A visual celebration of the diversity of our locally grown vegetables and fruits. (See the "Project" button on the top navigation for more artwork.)
Richmond Highlands: Mural Project Proposal
I was invited to create a mural proposal for the Richmond Highlands neighborhood in Shoreline. I focused my mural on the seasons and the historic trees of the neighborhood. I made it to the final three proposals but not the final. It’ll be fun to see the selected mural.
Shoreline has a strong link to nature and the Richmond Highlands community is quiet with many Douglas Firs and some historic trees. Overall, I wanted the mural to be cheerful and colorful. The spring is represented by cherry blossoms, a nod to the cherry orchards Judge Ronald had on his property along with other Richmond Highlands residents. The summer time is represented by the green leaves from the “Big Maple Tree.” In the first part of the 20th century, the maple tree was a marker to the Carlsen Hill Spring so people passing through on horseback during the summers could stop there to get fresh water. The fall is represented by the maple leaves changing color. The winter is represented by the Douglas Fir tree with pine cones. It’s a nod to the old growth Douglas Firs from Boeing Creek Park in the neighborhood. Another theme in my piece is the seeds—the maple seeds and pine cones. They symbolize the future generations and how this is a good neighborhood to raise families and get an education. The bird, an American Goldfinch is Washington’s State bird and represents the idea that we’re always connected to a bigger community. At the top, the neighborhood’s name on the mural is similar to the typeface from the street cars that Richmond Highlands residents used in the early 20th century.
Public Art: Farmer's Wife
“The Farmer’s Wife” by Susan Lally-Chiu
Lynnwood, Washington Public Art Commission. A group of artists were selected to paint eggs to commemorate how the city of Lynnwood, Washington was founded by egg farmers.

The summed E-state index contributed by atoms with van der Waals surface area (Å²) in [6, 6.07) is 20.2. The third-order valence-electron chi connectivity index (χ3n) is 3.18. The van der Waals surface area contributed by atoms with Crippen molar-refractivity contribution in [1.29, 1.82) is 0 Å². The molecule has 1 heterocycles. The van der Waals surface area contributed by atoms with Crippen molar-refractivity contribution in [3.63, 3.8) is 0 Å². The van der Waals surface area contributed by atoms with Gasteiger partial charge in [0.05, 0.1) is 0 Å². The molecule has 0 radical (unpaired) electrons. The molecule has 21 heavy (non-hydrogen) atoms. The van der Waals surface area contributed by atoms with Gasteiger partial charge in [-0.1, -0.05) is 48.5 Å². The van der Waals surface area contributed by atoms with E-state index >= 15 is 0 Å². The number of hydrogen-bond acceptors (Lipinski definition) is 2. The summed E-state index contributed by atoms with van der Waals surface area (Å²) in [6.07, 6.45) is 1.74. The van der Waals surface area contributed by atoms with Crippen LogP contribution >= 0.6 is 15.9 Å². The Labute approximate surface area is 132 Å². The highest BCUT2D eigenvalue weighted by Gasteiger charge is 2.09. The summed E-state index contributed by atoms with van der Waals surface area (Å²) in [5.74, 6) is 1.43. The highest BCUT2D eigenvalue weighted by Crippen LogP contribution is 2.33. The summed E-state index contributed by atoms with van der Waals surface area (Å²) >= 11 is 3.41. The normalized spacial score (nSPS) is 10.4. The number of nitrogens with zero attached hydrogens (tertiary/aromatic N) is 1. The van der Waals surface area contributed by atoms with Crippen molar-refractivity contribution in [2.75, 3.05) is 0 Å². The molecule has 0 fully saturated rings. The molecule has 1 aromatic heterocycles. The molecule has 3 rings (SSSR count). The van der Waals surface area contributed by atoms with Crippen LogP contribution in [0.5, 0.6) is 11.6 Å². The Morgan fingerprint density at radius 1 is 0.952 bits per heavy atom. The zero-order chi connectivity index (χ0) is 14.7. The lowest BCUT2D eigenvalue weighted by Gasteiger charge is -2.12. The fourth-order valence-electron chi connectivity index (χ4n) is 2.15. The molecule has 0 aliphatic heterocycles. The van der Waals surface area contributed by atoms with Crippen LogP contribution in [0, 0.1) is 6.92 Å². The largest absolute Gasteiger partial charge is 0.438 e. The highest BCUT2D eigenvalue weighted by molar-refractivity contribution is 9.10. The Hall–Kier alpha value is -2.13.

My painting/collage is a tribute to the farmer’s wives of Alderwood Manor who helped settle the area in their 1 acre “ranchettes.” Animals that might have been on their chicken farms circle the egg. Visually, it’s influenced by appliqués, a style of quilting that was popular in the 1920s and 1930s in America.
Public Art: Be Kind
“Be Kind/Connected Hearts”
Edmonds, Washington Public Art Commission
In current times, there is noise from the media trying to divide us, in contrast we need to send a strong message of what ties us together. In An Illustrated Encyclopedia of Traditional Symbols by J.C. Cooper, she describes the heart symbol as “the centre of being...compassion... love...charity...generosity...” Through acts of kindness, our community becomes stronger with the connection of our hearts.
Here are a series of pen and ink drawings from the garden, kitchen table and a back window where I see my beautiful maple tree. It's the inspiration for my Happy Tree Press logo.
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"Japanese Maple Tree" pen and ink drawing, 8" x 10"
Public Art: Banners
City of Shoreline Art Commission for Street Banners. Two sets of designs. Shoreline, Washington
The Shoreline Park Board Art Committee had a contest and chose 2 artist's to create new Banner Art project for Aurora Avenue. (Rt 99)
Content: Banner 1 & 2- Fruit and Vegetables. Shoreline has a history of growing berries and the Northwest Indians ate nettle leaves, arrowhead plants, red huckleberries among other native plants still found in our area. The other edible plants celebrate the urban gardens and hint at where the plants originated through an added pattern. For example bok choy has a Chinese pattern and the okra has an African pattern. For a greener solution, we have goats that eat grass in our community areas.
Banner 3- Culture and Nature. The artwork reflects the cultural diversity and the beautiful nature in the city of Shoreline, Washington. Starting at the top in my abstract landscape: the red shape represents the sun and it is a lotus pattern from China. The orange birds are an Ancient Mexican pattern and the yellow mountains are from a Northwest Indian basket pattern. In the middle, you’ll see green trees which are from a historic Hawaiian quilt and the purple shape represents the land; it’s a pattern from Africa. At the bottom is the blue water and it’s a historic German lace pattern. They were one of the earliest Europeans to settle in Shoreline.
Here is a selection of drawings from my project "Drawing from our Edible Gardens." To see more drawings from this project you can go to the "project" button on the top navigation.
Pen & Ink with Watercolor
The sketchbook paintings (top to bottom) show the landscape from Georgia O'Keefe's Ghost Ranch in New Mexico. The next one down is outside of Sedona, Arizona where we went on a hike in the Oak Creek Canyon and the trail went by this amazing rock wall.
Further down, you'll see sketches from La Jolla, California—a dragon tree and palm tree.
Painted rocks using non-toxic paints and sealer, can be found at Venue Gallery in Seattle and The Gallery at Town Center in Lake Forest Park.
"Field of Red Flowers", watercolor painting 5" x 7"
"Young Hydrangea Flower" (Volunteer Park Conservatory in Seattle): watercolor painting, 8" x 10"
"Helleborus Flowers" (Volunteer Park Conservatory in Seattle): watercolor painting, 8" x 10"